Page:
Nanomesh a step forward in fight against antibiotic resistance


Thursday, 17 October, 2019


Nanomesh a step forward in fight against antibiotic resistance

Researchers from Flinders University, along with collaborators in Japan, have developed a nanomesh capable of delivering drug treatments. It is hoped that effective antibiotic delivery via the nanomesh will be a major step forward in the fight against global antibiotic resistance.

To determine the effectiveness of the nanomesh, two antibiotics used in the treatment of bacterial infections — colistin and vancomycin — were added to the mesh together with gold nanoparticles, and tested over a 14-day period by PhD student Melanie Fuller.

Flinders Institute for Nanoscale Science & Technology Associate Professor Ingo Koeper said 20 x 15 cm pieces of mesh were produced containing fibres 200 nm in diameter. The meshes were produced using a process called electrospinning, with parameters being optimised to ensure consistency in the mesh material.

“In order to deliver the antibiotics to a specific area, the antibiotics were embedded into the mesh, produced using a technique called electrospinning, which has gained considerable interest in the biomedical community as it offers promise in many applications including wound management, drug delivery and antibiotic coatings,” Associate Professor Koeper said.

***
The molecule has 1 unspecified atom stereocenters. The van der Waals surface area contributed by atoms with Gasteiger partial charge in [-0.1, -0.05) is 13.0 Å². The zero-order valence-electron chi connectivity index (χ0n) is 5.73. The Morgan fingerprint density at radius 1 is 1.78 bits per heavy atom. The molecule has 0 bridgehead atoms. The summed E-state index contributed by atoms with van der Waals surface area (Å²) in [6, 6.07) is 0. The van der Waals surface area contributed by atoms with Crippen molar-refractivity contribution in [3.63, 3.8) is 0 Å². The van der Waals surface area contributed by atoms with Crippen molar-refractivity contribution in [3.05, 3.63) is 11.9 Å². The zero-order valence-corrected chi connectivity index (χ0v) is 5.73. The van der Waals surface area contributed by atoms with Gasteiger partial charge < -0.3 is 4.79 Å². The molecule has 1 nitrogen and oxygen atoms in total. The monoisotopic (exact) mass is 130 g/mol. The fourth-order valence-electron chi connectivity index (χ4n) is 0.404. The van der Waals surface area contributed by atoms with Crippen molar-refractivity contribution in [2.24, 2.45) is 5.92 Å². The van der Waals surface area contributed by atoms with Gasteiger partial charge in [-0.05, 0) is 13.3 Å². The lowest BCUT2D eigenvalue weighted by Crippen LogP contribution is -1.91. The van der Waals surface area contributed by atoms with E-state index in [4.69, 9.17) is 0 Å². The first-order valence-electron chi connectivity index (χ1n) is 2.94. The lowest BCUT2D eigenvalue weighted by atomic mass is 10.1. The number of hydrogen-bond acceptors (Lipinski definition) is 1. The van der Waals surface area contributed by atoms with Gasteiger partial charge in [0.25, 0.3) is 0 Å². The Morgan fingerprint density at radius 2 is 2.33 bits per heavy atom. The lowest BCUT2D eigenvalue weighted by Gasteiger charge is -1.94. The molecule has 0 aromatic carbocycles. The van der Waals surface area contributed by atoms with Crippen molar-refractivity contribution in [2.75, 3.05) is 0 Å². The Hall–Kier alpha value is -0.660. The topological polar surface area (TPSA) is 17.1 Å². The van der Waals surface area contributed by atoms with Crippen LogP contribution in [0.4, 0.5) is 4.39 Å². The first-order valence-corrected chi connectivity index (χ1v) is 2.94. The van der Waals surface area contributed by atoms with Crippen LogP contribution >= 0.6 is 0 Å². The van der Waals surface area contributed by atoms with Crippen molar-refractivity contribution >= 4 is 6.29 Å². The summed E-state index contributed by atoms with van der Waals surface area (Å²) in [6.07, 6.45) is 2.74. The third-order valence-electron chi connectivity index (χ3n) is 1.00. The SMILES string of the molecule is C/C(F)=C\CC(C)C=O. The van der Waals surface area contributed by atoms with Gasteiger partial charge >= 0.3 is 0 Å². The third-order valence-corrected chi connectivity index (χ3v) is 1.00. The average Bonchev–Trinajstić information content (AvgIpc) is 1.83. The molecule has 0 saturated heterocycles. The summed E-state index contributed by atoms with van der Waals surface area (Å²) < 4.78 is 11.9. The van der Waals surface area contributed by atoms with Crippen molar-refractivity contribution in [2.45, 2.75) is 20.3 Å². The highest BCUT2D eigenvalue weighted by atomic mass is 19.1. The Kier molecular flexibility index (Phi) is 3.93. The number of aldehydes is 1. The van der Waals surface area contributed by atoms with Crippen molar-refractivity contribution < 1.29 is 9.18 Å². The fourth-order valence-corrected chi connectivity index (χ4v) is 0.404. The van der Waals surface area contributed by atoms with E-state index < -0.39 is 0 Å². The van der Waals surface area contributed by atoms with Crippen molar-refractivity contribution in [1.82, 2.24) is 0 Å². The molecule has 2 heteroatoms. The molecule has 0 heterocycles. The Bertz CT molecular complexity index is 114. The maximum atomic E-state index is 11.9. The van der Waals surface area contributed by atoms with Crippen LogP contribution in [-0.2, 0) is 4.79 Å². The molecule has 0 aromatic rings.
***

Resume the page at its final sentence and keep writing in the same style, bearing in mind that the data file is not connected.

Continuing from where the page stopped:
“A high voltage is then applied between the needle connected to the syringe and the collector plate, which causes the polymer solution to form a cone as it leaves the syringe, at which point the electrostatic forces release a jet of liquid.

“Small charged nanoparticles altered the release of the antibiotics from the nanomesh. The addition of gold nanoparticles likely neutralised charge, causing the antibiotic to migrate toward the centre of the fibre, prolonging its release.”

The results indicate that dosages could be reduced in comparison to traditional drugs, which can also diminish potential side effects and complications.

“Although the dosage is reduced compared to an oral dosage, the concentration of antibiotics delivered to the infection site can still be higher, ensuring the bacteria cannot survive, which will reduce instances of resistance.

“This research, as a proof of concept, suggests an opportunity for fabricating nanomeshes which contain gold nanoparticles as a drug treatment for antibiotics.”

Working with Flinders environmental health scientist Dr Harriet Whiley, the researchers studied how the release of the drugs affected the growth of E. coli. The in vitro study confirmed that colistin combined with negatively charged gold nanoparticles produced the most efficient nanomesh, significantly affecting bacterial growth.

The research team said that further investigation is needed to determine if other small charged particles affect the release of drugs and how these affect release over time. The stability of the mesh under different storage conditions, as well as the toxicological properties, also needs to be evaluated.

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